'Action Man' (What's The Damage John?, 1981).

Excellent punk from early 1981 just before mohawks and studded leathers became the norm. The Dalex formed at college in Luton in 1979 with Nick Beggs on bass who swiftly moved on to Art Nouveau and then chart toppers Kajagoogoo. Meanwhile The Dalex with a more suitable bass player in tow were restricted to releasing this self financed single and playing local gigs, though they did support a few big names including Angelic Upstarts and The Mo-dettes. The Dalex later developed into something a little more commercial sounding under a different name but that soon fizzled out.

'Howard Hughes' Shoes' (Deccamondo, 1980).

The late Tom Hibbert, a journalist and brother of Jimmy from Albertos Y Lost Trios Paranoias was the main man behind this obscurity. Tom was the editor of Smash Hits during it's peak period and later worked his magic at Q magazine. While brother Jimmy was getting full page ads in the music press for his 'Heavy Duty' LP, 'Howard Hughes' Shoes' only publicity was a low key review in the short lived New Music News written by Tom himself under a pseudonym. Key words in the review included 'unknown pranksters' and 'good' though he did acknowledge the Velvet Underground plagiarism on the B-side 'White House'.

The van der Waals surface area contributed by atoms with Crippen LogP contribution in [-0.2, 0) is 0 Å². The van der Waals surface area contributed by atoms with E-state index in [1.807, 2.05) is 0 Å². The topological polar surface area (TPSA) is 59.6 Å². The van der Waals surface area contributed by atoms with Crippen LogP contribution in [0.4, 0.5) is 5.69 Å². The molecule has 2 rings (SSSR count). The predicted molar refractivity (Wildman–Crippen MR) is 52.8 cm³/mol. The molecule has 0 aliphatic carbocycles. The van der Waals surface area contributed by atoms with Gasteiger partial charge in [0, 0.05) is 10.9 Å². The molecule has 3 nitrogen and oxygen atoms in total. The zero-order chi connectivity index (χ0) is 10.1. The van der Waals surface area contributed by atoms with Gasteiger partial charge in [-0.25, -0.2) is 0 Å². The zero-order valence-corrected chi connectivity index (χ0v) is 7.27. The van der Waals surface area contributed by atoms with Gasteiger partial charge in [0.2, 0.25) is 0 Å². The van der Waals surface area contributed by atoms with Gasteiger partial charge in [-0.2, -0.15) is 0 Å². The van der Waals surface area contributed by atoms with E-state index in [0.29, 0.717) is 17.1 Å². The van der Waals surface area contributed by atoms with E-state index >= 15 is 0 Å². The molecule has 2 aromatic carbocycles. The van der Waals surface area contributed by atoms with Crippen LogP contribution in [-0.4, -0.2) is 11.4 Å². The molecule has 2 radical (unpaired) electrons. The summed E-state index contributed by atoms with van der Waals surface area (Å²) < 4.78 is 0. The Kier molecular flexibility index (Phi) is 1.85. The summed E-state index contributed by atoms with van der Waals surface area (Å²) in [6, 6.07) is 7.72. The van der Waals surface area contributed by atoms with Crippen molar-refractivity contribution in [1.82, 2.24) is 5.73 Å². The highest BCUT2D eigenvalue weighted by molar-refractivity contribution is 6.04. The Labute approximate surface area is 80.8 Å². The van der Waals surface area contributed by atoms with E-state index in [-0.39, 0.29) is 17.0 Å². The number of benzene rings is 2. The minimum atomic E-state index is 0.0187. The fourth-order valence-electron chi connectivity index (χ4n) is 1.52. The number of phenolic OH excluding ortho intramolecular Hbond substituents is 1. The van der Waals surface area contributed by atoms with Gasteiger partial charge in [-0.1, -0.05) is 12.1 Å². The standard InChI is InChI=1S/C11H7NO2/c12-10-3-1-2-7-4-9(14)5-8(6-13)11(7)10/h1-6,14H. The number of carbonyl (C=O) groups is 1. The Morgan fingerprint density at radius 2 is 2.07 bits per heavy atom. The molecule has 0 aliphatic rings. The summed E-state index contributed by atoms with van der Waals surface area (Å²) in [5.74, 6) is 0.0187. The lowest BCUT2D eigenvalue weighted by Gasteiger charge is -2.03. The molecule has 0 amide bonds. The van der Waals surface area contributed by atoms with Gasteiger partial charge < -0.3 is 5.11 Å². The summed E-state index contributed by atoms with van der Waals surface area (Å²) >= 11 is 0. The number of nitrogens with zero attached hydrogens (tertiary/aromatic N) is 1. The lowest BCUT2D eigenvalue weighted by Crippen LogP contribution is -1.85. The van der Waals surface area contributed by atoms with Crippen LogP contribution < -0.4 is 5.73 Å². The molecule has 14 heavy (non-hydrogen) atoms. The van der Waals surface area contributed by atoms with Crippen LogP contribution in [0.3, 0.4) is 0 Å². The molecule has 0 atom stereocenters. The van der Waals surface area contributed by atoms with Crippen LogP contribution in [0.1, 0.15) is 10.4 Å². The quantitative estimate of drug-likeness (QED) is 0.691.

'Tell Him' (Secret, 1980).

A frantic powerpop version of a song that was originally a UK top 10 hit in 1963 for Billie Davies (the female singer, not the Mondo lot above). Temporary Title had label mate Martin Atkins (Brian Brain) helping out on drums for this single with the Title's Billy Sturgeon returning the favour by adding some keyboards to the Brian Brain LP. Sturgeon's brother Bobby played guitar for Brian Brain, while Billy himself was briefly with Cuddly Toys though it seems he wasn't pretty enough to fit their image. Temporary Title released a 2nd single also on Secret that isn't as good and recorded other tracks for a planned but never released album.

'Jet Boy Jet Girl' (Lightning, 1978).